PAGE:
On the other hand, I am reminded of a musical that I actually played on two different occasions that was a delight in both rehearsals and performance.  The show was “Working.”  It is based on the book of the same title by Studs Terkel, a celebrity in his day  in Chicago.  His book celebrated the working lives of all sorts of people.  Included were a checkout girl at a grocery store, a housewife, a mason, a waitress, a retired salesman, and others I am forgetting. The characters and their jobs were uplifted throughout the book and the show.

Probably the finest pastor I ever worked with was Rev. Karl Landgrebe.  He was not a great preacher and he was not brimming with warmth.  But, he was honest, decent, apolitical, and truly interested in conveying God’s Word to his congregation.  He could have read the telephone book as a sermon and nobody would have cared because he was such a good person.  When we worked together, he was serving as an interim pastor in a church that had gone through a political nightmare.  Pastor Landgrebe was the perfect shepherd to heal a fractured flock.

Miss Perry often said the following:  “The Church is bound to have been divinely ordained to have withstood the corrupt clergy through lo these many centuries.”  When she arrived at the word “lo,” she raised the fist of her right hand in the air and shook it.  Pastor Landgrebe was a profound exception to Miss Perry’s message.

I did not remember taking exception to the clergyman that night at dinner.  The words were said, and the damage was done.  He probably did just fine without my playing.  But, although I have made mistakes in my life, I try, in spite of my reserved and introverted nature, to treat people with as much dignity and grace as I am capable.  Perhaps one who is blessed the gift of playing has a responsibility to conduct himself properly.    Rarely do I feel like some other people would have me sometimes feel.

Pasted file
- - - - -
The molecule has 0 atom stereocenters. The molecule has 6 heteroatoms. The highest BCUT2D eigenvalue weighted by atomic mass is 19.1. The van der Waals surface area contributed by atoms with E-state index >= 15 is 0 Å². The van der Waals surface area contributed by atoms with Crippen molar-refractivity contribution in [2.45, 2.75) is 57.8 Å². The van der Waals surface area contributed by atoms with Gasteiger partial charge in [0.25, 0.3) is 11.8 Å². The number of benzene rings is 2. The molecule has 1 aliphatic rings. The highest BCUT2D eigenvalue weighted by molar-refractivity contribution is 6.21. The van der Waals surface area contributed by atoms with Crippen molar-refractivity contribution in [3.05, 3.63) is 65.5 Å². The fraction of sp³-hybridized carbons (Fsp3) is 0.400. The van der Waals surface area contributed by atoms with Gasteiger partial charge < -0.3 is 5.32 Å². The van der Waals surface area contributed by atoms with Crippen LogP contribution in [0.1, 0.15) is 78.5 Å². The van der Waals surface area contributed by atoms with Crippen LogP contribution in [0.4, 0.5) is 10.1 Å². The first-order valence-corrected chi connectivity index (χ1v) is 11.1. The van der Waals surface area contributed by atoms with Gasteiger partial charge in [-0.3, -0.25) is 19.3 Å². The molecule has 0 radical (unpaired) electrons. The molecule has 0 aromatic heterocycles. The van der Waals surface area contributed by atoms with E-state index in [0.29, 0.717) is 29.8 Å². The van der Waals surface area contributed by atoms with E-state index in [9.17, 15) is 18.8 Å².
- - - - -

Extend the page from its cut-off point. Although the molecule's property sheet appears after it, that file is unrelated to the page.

I was in Texas one summer during my college years and noticed in a music journal that an organ professor from Yale was shortly giving a concert in Tuscaloosa, Alabama.  I was thinking about going to Yale and wanted to meet him.  At the same time Daddy wanted to borrow a disc plow from Uncle J.L. in north Arkansas.  So, I drove Daddy’s El Camino, which was a kind of car with a truck bed in back, to north Arkansas and picked up the plow .  Then, for the only time in my life, I drove through Memphis on Elvis Presley Boulevard and went south of Memphis, stopping to a visit a college friend who lived in Olive Branch, Mississippi.  Then I went further into Mississippi, turned east and drove on to Tuscaloosa.  After the concert I headed straight west across half of Alabama, and through Mississippi and Louisiana, and finally returned to central Texas.  Daddy got his plow and I met the professor.  Of course, I did not end up going to Yale, but did see New Haven when I went to audition.

The plow did not bother the professor from Yale.  But he was astonished, utterly amazed, at the distance I had driven to meet him.  On the other hand, I thought nothing of it really because, being from Texas, my perspective on distance was so much different than his. There are counties in Texas bigger than states in New England.

Earlier this evening I was randomly scanning the offering on youtube and came across a woman, who I think was Pakistani, but who grew up in Norway, talking about the profound problems of young Muslims in Europe.  I think she was saying that often their cultures are telling them one thing, and life around them is saying another.  The speaker gave a very graphic example of a woman of about 20 who was killed by people in her culture because she violated its ethic.  The speaker said that there were countless other examples of this sort.

When I hear about such situations, I feel that I have had a charmed life indeed. And it is difficult for me to almost justify my blessings.  While this person in the lady’s example was brutalized and killed at a young age, I am here at age 66 doing not too badly.  So, the question is, “How do I put the great disparities in life in perspective?”